I want to yell, “If you’d had cancer you would understand!” But I know their ignorance is my prize… the prize I get for the fact that some of the people I treasure most haven’t had cancer.

I’ve seen a comaraderie that comes with this disease.

We may have had different types of cancer, different treatments, different prognoses… but… we are tied together.

When I was diagnosed one of the first things I was struck by was how vulnerable I felt. I worried about my family, especially my (then) seven-month old son Tristan who had his own medical problems. “Who will fight for him?” I thought. “No one will love him the way I do. No one will be his advocate the way that I will. I have to do it. I have to be here for him. I have to do what it takes to stay alive.” That became my mantra.

But once introduced, the worry could not be abolished. It could be dampened, minimized, controlled. But it could not be removed.

Two days ago a high school classmate died of brain cancer. Today I got word that a woman I know is in intensive care after complications from leukemia.1

I ache for their families, for their children. I can’t explain the nuances of these feelings well. I have been here at the keyboard trying to find the words and repeatedly come up short.

And so, perhaps it is enough to say that I don’t always have the right words to convey what it is I am feeling.

But that doesn’t mean I feel it any less.

  1. I am saddened to report that Kellie died shortly after I wrote this post []

Knit together

March 14th, 2011 § 10 comments

My parents came to visit on Saturday. They stayed for 24 hours, took the kids out for dinner that night and played lots of games of hide-and-go-seek. Nothing extraordinary, nothing particularly notable. It is in these ordinary moments that I find the most pleasure… seeing my parents and my children enjoying each other’s company.

My mother arrives like an environmentally conscious Santa Claus, toting a reusable grocery bag full of mysterious treasures for the kids. Many are newspaper clippings: suggestions for books or reviews of movies they might have seen. Often they are word or logic puzzles from their local paper; for me there are usually cartoons.  There’s usually something from the dollar store. Tristan is usually obsessed with whatever she brings while she is here; as soon as she leaves, so too does his interest in the item (hence the inherent beauty of the low price).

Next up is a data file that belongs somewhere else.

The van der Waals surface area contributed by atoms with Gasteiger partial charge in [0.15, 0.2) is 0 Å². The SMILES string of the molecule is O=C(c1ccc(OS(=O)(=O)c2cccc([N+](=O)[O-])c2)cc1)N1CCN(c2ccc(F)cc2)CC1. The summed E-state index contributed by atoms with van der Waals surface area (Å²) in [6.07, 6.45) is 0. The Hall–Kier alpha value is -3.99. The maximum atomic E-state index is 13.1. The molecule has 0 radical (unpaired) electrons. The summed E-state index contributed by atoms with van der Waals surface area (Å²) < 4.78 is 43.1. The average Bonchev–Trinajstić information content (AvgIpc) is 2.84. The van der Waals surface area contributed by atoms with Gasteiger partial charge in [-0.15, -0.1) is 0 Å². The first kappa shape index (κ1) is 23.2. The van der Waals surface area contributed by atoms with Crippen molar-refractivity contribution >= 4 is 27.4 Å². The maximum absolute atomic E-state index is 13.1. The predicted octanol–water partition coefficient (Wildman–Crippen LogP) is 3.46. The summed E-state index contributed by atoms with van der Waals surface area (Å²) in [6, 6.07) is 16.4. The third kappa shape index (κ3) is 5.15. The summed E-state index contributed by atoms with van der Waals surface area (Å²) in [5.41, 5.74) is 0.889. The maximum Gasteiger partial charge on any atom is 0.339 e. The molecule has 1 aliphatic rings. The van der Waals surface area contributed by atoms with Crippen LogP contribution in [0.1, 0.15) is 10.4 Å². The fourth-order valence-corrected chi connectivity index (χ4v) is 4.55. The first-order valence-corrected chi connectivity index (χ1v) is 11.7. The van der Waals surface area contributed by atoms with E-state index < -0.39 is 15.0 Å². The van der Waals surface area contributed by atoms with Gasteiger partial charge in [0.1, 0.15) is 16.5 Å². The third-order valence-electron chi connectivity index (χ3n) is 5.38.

Another bag of my mother’s always contains her current knitting project. She knits in the car while my father drives. Tristan loves to wrap the house in the balls of yarn; he criss-crosses the furniture legs, counters, and walls until they are spiderwebbed. Paige has learned to knit and whenever Nana comes she enthusiastically picks up her project to join in while my mom knits. Mom knits wherever she goes. Watching Colin’s tennis lesson, sitting and listening to Paige play piano, watching Tristan ride his tricycle. She almost never looks down at her hands, something I was never able to master.

It was warm and sunny this weekend… a welcome break from the endless weeks of snow, ice, and cold we’ve had here in Connecticut. My mother sat out on the front step with Paige and they knit together while Colin shot baskets and Tristan rode his bike. I peered out the window from the kitchen at them sitting there. It made me sad and happy at the same time. I tweeted: “My mom is outside on front step teaching Paige advanced knitting techniques. I smile, I miss my MIL (mother-in-law), I feel lucky to see this moment.”

I can’t separate out the happiness of seeing my children with my mom with the sadness of wishing Barbara were here, too. Maybe that’s selfish. I know there are so many children who don’t have any grandparents that are alive, and mine still have three. But that is part of grief, I think… the effect it can have on happiness. It takes the purity away. I couldn’t just be happy to see the scene; I necessarily wished their other grandmother could have those moments.

I grabbed my phone and went outside. I wanted to capture the picture so mind won’t forget. Children often remember the quiet moments more than the big, fancy events. Paige will always associate knitting with my mom… she’s treasure the talks they had, side by side, as she knit and my mom helped her when she made a mistake. For Colin, having my dad watch him play tennis is one of the ways he likes to share with my parents. He’s proud, and knows my father is proud of him. He always gives a resounding “YES!” when I say Grandpa will be there to watch him play.